Tue, Jul 08, 2003 - Page 2 News List

Science journal receives international recognition

By Chiu Yu-tzu  /  STAFF REPORTER

The Journal of Biomedical Science (JBS, 生醫科學雜誌) sponsored by the National Science Council (NSC) ranked in the top 15 percent of leading international science journals in the world last year by the US-based Institute of Scientific Information (ISI).

The performance of the journal not only marks the best among similar journals produced domestically but also keeps abreast of the competition in Asia.

According to the ISI, impact factor of JBS last year is 2.322, which ranks the 933rd among 5,876 journals. Impact factor for a specific year is defined as the total number of citations made in that year for articles published in two previous years divided by the number of citable articles published in these years.

The ISI Journal Citation Reports identifies itself as "a unique multidisciplinary database ideal for a broad range of practical applications by a variety of information professionals. It presents quantifiable statistical data that provides a systematic, objective way to determine the relative importance of journals within their subject categories," on its Web site.

According to the NSC, the performance of JBS ranks the 4th among 279 science journals published by Asian countries. The local publication follows, DNA Research, and Microbes Infect published in Japan and World Journal of Castroenterology of China in rank.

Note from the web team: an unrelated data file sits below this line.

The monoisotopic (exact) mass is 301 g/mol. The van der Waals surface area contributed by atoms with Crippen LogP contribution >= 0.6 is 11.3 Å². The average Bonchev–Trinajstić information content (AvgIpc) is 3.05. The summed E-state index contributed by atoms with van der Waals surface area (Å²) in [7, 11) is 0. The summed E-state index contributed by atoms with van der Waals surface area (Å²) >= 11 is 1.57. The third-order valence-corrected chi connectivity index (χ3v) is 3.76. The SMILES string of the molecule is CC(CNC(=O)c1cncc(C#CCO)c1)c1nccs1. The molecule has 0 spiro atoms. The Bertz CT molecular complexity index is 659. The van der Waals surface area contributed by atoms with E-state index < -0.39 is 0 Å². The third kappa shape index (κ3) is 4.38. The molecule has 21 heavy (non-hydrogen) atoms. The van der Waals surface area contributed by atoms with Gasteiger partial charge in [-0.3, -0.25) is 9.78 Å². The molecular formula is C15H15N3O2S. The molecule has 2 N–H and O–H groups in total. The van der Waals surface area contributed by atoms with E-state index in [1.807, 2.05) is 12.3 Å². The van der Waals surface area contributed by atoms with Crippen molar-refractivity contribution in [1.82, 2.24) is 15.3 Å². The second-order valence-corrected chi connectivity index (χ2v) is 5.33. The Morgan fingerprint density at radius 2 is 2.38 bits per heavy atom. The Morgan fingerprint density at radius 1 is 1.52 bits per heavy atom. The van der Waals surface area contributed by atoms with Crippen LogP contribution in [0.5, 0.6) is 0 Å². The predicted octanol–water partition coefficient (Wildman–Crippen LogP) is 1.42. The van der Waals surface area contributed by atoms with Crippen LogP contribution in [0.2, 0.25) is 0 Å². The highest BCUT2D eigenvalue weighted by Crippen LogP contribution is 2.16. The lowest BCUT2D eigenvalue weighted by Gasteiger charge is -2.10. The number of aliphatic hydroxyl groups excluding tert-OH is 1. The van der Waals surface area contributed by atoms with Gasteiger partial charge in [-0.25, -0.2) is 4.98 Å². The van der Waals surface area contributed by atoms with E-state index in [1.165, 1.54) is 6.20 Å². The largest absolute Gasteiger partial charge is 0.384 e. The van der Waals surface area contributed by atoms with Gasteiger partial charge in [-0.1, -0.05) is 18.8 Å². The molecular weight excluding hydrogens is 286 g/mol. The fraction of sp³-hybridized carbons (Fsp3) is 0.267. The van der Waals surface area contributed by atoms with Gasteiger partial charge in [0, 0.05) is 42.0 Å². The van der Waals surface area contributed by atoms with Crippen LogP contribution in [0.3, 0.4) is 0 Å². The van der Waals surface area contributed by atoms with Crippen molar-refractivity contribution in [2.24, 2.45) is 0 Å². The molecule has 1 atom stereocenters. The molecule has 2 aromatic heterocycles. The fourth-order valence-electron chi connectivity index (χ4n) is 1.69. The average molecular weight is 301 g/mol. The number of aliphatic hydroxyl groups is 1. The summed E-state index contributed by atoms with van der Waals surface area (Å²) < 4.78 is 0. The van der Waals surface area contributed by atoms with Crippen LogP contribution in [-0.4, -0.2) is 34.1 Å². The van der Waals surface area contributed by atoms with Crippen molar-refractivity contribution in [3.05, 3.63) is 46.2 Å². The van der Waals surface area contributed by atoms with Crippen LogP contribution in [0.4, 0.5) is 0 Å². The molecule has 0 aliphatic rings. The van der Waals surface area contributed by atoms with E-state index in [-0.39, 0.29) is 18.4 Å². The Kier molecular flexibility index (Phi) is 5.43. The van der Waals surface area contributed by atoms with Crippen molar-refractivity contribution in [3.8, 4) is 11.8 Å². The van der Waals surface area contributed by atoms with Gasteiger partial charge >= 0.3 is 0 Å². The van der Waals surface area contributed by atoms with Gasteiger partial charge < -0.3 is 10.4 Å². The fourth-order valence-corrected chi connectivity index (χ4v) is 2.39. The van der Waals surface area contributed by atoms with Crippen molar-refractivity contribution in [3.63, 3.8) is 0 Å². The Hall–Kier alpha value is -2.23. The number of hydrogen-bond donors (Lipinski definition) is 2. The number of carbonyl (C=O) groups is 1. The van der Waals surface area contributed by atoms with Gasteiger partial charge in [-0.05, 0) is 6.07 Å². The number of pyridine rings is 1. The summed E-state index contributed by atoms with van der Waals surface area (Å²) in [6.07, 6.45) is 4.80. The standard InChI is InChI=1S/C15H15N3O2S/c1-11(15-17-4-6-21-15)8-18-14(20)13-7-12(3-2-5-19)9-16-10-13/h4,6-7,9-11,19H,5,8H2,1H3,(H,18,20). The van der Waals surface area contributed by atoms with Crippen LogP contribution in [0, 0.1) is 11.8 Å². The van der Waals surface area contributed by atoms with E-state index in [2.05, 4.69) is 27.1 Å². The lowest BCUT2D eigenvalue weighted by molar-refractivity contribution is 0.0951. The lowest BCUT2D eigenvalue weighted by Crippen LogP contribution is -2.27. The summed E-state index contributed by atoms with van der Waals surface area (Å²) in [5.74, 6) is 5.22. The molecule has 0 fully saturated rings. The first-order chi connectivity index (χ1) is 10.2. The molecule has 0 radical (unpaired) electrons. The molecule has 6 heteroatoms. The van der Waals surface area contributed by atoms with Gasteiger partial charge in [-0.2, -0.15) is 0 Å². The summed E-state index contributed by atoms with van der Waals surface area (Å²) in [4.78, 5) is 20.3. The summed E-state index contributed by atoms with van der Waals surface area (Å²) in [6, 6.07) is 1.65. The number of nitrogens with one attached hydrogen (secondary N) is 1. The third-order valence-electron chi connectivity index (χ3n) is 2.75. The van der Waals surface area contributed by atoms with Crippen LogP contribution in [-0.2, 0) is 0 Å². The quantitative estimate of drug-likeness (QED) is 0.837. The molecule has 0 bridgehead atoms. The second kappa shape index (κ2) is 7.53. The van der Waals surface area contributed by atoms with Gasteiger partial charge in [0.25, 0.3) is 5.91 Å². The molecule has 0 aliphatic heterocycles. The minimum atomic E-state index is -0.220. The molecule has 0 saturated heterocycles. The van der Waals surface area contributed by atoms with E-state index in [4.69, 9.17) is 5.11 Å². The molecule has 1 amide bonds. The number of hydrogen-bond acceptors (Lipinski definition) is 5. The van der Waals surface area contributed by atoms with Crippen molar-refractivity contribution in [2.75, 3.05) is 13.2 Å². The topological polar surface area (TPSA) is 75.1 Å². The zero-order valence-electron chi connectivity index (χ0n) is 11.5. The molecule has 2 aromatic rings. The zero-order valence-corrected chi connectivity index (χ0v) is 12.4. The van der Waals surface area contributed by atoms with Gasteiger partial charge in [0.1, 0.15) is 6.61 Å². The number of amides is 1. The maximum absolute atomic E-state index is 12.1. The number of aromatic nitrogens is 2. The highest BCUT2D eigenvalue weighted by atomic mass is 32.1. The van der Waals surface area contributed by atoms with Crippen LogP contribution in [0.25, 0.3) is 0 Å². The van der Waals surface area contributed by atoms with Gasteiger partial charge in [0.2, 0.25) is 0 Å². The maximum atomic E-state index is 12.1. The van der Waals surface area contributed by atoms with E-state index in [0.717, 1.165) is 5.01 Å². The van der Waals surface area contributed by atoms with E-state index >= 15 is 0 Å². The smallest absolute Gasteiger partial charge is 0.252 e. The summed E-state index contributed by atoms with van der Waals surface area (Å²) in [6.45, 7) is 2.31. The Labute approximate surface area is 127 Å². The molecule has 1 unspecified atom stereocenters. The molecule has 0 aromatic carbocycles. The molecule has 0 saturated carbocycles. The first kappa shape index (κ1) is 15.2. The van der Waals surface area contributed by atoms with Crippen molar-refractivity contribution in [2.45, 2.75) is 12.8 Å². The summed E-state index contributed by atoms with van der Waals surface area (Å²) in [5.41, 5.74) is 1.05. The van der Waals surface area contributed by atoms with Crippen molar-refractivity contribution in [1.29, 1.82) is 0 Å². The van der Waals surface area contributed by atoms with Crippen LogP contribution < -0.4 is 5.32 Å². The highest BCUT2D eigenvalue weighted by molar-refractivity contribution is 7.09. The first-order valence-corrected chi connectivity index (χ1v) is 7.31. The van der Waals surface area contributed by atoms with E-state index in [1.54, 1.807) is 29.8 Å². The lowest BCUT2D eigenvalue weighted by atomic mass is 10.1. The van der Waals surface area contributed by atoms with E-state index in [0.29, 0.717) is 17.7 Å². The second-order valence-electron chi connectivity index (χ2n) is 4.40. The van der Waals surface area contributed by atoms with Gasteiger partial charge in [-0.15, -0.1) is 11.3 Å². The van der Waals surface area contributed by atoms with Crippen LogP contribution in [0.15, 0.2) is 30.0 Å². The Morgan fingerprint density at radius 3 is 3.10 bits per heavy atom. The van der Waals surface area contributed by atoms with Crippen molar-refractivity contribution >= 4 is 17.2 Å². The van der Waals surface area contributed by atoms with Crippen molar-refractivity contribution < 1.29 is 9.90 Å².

"We should feel excited about the news because our efforts in the past decade made the journal globally recognized," Lin Fou-lai (林福來), director of the NSC's Department of Science Education, said.

Established in 1994, JBS is an international forum devoted to the promotion of basic medical science and its significance for human welfare. Encouraging interdisciplinary dialogue between basic and clinical researchers, it aims to clarify the molecular mechanisms involved in the pathogenesis of diseases and to provide the basis for their treatment.

Although primarily devoted to original research papers, the journal also features regular reviews on current topics of special interest. In September, 1996, world class science journal Nature introduced JBS to readers, stressing that "reviews are well written and timely with an emphasis on clinical-basic sciences issues."

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